The Law and Economics of Costly Contracting

Posted: 3 Dec 2003  

Alan Schwartz

Yale Law School

Joel Watson

University of California, San Diego (UCSD) - Department of Economics

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Abstract

In most of the contract theory literature, contracting costs are assumed either to be high enough to preclude certain forms of contracting, or low enough to permit any contract to be written. Similarly, researchers usually treat renegotiation as either costless or prohibitively costly. This paper addresses the middle ground between these extremes, in which the costs of contracting and renegotiation can take intermediate values and the contracting parties can themselves influence these costs. The context for our analysis is the canonical problem of inducing efficient relation-specific investment and efficient ex post trade. Among our principal results are: (i) The efficiency and complexity of the initial contract are decreasing in the cost to create a contract. Hence, the best mechanism design contracts can be too costly to write. (ii) When parties use the simpler contract forms, they require renegotiation to capture ex post surplus and to create efficient investment incentives. In some cases, parties have a strict preference for moderate renegotiation costs. (iii) The effect of Contract Law on contract form is significant but has been overlooked. In particular, the law's interpretative rules raise the cost of enforcing complex contracts, and thus induce parties to use simple contracts. Worse, the law also lowers renegotiation costs, which further undermines complex contracts and is also inappropriate for some of the simpler contracts.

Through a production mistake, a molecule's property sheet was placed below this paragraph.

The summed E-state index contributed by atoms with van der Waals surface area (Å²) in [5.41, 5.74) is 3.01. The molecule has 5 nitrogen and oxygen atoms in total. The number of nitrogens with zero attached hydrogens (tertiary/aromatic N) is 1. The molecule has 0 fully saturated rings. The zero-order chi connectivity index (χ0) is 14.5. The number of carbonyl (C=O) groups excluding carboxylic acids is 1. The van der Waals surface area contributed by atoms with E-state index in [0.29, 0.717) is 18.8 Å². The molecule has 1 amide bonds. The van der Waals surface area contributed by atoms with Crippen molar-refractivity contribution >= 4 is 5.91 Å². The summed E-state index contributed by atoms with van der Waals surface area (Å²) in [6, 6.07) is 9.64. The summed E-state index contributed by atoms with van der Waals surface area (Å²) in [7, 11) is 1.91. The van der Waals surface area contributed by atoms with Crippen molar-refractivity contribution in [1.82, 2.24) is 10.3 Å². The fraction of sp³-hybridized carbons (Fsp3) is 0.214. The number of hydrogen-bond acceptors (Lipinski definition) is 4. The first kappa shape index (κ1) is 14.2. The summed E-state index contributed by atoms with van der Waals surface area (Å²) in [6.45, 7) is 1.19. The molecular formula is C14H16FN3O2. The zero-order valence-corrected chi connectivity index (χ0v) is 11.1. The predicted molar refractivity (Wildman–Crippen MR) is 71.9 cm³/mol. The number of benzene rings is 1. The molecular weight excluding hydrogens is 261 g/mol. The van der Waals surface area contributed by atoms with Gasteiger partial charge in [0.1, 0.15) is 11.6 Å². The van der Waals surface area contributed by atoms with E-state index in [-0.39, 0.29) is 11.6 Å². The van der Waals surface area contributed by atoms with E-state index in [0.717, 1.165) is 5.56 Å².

Suggested Citation

Schwartz, Alan and Watson, Joel, The Law and Economics of Costly Contracting. Journal of Law, Economics, and Organization, Vol. 20, No. 1, April 2004. Available at SSRN: https://ssrn.com/abstract=469842

Alan Schwartz (Contact Author)

Yale Law School ( email )

P.O. Box 208215
New Haven, CT 06520-8215
United States
203-432-4030 (Phone)
203-432-8260 (Fax)

Joel Watson

University of California, San Diego (UCSD) - Department of Economics ( email )

9500 Gilman Drive
La Jolla, CA 92093-0508
United States
858-534-6132 (Phone)
619-534-7040 (Fax)

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